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William Tecumseh Sherman, Memoirs of General William T. Sherman ., volume 1, chapter 13 (search)
ng have ever been great military crimes; and every officer and soldier in my command knows what stress I have laid upon them, and that, so far as in my power lies, I will punish them to the full extent of the law and orders. The law is one thing, the execution of the law another. God himself has commanded: Thou shalt not kill, thou shalt not steal, thou shalt not covet thy neighbor's goods, etc. Will any one say these things are not done now as well as before these laws were announced at Sinai? I admit the law to be that no officer or soldier of the United States shall commit waste or destruction of cornfields, orchards, potato-patches, or any kind of pillage on the property of friend or foe near Memphis, and that I stand prepared to execute the law as far as possible. No officer or soldier should enter the house or premises of any peaceable citizen, no matter what his politics, unless on business; and no such officer or soldier can force an entrance unless he have a written o
ill ne'er march again! We will fight for our flag with that chieftain commanding-- The Southrons are false to the red, white, and blue-- The “bow in the cloud” that our fathers left standing, We swear to preserve it — mast, pennon, and hue! Mid Sinai's deep thunders its colors were blended-- With those thunders alone shall its glories be ended! The bonnets of blue to the pibroch will rally-- The fader-land utters its deep-stirring cry-- Green Erin!--oh when, to the tip of shilaly, Was Erin eot the merit! But, thoa crooked the bow, straight the arrow went on: They may work at the warp — at the woof — at their will; But a weaver too mighty is mocking their skill. Then up with the thistle — the shamrock — the lilies-- The tri-color gathers the nations in one!-- Each patriot, armed with the strength of Achilles, Will strike for the flag that floats nearest the sun! Mid Sinai's deep thunders its colors were blended-- With those thunders alone shall its glories be ended!
14. Grant. by George H. Boker. As Moses stood upon the flaming hill, With all the people gathered at his feet, Waiting in Sinai's valley, there to meet The awful bearer of Jehovah's will; So, Grant, thou stand'st, amidst the trumpets shrill, And the wild fiery storms that flash and beat In iron thunder and in leaden sleet, Topmost of all, and most exposed to ill. Oh! stand thou firm, great leader of our race, Hope of our future, till the time grows bland, And into ashes drops war's dying brand! Then let us see thee, with benignant grace, Descend thy height, God's glory on thy face, And the law's tables safe within thy hand.
Ernest Crosby, Garrison the non-resistant, Author's note (search)
Author's note The facts relating to the life of Garrison and the anti-slavery struggle recited in this volume were gathered from the monumental work, William Lloyd Garrison, The Story of His Life Told by His Children (Four Volumes, Octavo, Houghton, Miffin and Company, Boston, Mass.), a fascinating book which should be found upon the shelves of every public library in America. From lips that Sinai's trumpet blew We heard a tender under-song; Thy very wrath from pity grew, From love of man thy hate of wrong. Whittier, To Garrison.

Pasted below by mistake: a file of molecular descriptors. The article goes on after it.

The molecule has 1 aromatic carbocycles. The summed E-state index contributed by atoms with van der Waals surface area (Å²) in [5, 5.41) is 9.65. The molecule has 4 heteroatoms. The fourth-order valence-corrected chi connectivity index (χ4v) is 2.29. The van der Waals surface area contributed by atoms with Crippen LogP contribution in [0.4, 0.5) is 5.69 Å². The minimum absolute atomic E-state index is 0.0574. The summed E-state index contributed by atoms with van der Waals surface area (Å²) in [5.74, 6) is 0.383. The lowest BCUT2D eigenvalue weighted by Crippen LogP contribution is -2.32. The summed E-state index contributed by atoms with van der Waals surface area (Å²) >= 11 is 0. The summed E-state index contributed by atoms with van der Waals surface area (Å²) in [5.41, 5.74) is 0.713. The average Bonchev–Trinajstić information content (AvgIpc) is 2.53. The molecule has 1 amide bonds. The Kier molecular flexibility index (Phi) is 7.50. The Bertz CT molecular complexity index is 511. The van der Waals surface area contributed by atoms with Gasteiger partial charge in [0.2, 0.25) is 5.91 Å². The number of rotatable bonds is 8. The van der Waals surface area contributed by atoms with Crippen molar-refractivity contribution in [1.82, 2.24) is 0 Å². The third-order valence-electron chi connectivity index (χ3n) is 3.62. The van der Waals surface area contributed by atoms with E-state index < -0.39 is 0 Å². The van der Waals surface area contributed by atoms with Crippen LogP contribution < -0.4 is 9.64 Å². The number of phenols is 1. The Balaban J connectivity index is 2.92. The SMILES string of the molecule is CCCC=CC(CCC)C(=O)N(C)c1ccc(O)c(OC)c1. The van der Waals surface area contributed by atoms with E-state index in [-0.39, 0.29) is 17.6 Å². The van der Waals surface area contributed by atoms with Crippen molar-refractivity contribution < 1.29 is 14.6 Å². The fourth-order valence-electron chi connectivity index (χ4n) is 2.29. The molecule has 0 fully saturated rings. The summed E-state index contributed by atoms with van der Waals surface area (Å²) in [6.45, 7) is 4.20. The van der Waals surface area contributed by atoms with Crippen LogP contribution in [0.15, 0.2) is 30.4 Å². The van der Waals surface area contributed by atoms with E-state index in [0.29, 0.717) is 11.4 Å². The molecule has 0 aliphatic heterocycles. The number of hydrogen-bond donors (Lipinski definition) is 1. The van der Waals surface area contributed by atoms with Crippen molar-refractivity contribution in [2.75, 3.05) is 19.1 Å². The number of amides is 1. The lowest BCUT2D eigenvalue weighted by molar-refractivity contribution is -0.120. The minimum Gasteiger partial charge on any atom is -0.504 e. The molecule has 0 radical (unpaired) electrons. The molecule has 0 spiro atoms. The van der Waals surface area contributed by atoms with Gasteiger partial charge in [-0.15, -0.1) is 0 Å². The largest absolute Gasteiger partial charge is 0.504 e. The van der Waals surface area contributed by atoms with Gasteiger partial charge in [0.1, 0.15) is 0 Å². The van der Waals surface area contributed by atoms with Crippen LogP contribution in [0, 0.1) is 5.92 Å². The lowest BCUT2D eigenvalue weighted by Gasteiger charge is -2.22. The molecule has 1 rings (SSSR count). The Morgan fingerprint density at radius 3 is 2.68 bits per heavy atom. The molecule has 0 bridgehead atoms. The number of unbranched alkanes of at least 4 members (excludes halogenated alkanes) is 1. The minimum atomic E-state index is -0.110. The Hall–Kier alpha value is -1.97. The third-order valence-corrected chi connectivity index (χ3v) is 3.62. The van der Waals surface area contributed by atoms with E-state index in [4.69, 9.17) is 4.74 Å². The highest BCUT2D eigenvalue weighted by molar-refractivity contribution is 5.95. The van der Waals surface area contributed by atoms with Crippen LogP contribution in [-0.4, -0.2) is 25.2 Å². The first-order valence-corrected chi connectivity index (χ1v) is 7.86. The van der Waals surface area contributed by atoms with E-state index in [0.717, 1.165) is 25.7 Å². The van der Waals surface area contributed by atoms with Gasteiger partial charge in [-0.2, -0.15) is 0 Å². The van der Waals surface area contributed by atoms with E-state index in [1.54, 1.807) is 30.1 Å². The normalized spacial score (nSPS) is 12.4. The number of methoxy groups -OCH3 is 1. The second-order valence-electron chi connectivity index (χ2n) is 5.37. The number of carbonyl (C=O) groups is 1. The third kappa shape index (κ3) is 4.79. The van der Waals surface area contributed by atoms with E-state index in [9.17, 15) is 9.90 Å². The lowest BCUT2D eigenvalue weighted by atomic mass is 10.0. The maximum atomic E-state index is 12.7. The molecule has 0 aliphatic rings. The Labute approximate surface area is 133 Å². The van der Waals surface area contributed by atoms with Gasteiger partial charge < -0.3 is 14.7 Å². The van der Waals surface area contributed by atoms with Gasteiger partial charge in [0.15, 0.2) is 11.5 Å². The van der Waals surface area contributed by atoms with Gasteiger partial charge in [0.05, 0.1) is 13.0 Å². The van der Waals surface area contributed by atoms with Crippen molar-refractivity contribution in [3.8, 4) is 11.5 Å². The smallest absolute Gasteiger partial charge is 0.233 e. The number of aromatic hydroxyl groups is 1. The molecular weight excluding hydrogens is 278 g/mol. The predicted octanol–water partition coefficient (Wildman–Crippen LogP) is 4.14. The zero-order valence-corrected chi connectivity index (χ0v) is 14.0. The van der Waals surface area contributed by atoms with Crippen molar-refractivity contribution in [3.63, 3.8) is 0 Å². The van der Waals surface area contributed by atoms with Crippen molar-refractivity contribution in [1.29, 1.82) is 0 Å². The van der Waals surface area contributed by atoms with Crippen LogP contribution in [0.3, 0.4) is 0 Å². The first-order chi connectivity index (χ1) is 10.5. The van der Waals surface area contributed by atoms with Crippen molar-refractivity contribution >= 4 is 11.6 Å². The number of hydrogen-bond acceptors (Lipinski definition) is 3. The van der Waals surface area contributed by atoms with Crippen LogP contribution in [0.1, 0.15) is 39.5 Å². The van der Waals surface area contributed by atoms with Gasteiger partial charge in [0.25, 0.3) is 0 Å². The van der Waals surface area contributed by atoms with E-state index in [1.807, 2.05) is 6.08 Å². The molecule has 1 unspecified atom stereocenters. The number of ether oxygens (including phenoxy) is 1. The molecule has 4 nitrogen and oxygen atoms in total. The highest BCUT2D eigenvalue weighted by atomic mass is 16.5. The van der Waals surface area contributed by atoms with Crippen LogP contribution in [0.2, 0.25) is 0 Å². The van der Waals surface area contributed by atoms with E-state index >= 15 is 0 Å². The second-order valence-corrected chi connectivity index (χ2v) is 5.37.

C. Edwards Lester, Life and public services of Charles Sumner: Born Jan. 6, 1811. Died March 11, 1874., Section Seventh: return to the Senate. (search)
s master, is shut out from all instruction; while in many places—incredible to relate—the law itself, by cumulative provisions, positively forbids that he shall be taught to read! Of course the slave cannot be allowed to read: for his soul would then expand in larger air, while he saw the glory of the North Star, and also the helping truth, that God, who made iron, never made a slave; for he would then become familiar with the Scriptures, with the Decalogue still speaking in the thunders of Sinai,— with that ancient text, He that stealeth a man and selleth him, or if he be found in his hand, he shall surely be put to death—with that other text, Masters, give unto your servants that which is just and equal,—with that great story of Redemption, when the Lord raised the slave-born Moses to deliver his chosen people from the house of bondage,—and with that sublimer story, where the Saviour died a cruel death, that all men, without distinction of race, might be saved, leaving to mank
s master, is shut out from all instruction; while in many places—incredible to relate—the law itself, by cumulative provisions, positively forbids that he shall be taught to read! Of course the slave cannot be allowed to read: for his soul would then expand in larger air, while he saw the glory of the North Star, and also the helping truth, that God, who made iron, never made a slave; for he would then become familiar with the Scriptures, with the Decalogue still speaking in the thunders of Sinai,— with that ancient text, He that stealeth a man and selleth him, or if he be found in his hand, he shall surely be put to death—with that other text, Masters, give unto your servants that which is just and equal,—with that great story of Redemption, when the Lord raised the slave-born Moses to deliver his chosen people from the house of bondage,—and with that sublimer story, where the Saviour died a cruel death, that all men, without distinction of race, might be saved, leaving to mank